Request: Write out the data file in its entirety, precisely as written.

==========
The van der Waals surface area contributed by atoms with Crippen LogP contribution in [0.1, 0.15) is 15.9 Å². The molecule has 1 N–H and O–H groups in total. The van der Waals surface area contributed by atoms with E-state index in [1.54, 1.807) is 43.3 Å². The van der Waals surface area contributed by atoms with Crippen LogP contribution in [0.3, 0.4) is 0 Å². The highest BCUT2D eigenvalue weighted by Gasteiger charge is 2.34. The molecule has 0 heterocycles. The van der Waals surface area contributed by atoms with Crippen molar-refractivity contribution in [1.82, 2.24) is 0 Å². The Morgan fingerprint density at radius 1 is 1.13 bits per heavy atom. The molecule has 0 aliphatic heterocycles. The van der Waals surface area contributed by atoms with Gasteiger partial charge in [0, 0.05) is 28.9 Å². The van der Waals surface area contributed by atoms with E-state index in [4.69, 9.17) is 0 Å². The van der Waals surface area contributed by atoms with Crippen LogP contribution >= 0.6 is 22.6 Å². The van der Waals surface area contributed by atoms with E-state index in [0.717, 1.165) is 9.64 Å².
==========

The van der Waals surface area contributed by atoms with Crippen LogP contribution in [0.1, 0.15) is 15.9 Å². The molecule has 1 N–H and O–H groups in total. The van der Waals surface area contributed by atoms with E-state index in [1.54, 1.807) is 43.3 Å². The van der Waals surface area contributed by atoms with Crippen LogP contribution in [0.3, 0.4) is 0 Å². The highest BCUT2D eigenvalue weighted by Gasteiger charge is 2.34. The molecule has 0 heterocycles. The van der Waals surface area contributed by atoms with Crippen molar-refractivity contribution in [1.82, 2.24) is 0 Å². The Morgan fingerprint density at radius 1 is 1.13 bits per heavy atom. The molecule has 0 aliphatic heterocycles. The van der Waals surface area contributed by atoms with Gasteiger partial charge in [0, 0.05) is 28.9 Å². The van der Waals surface area contributed by atoms with E-state index in [4.69, 9.17) is 0 Å². The van der Waals surface area contributed by atoms with Crippen LogP contribution >= 0.6 is 22.6 Å². The van der Waals surface area contributed by atoms with E-state index in [0.717, 1.165) is 9.64 Å².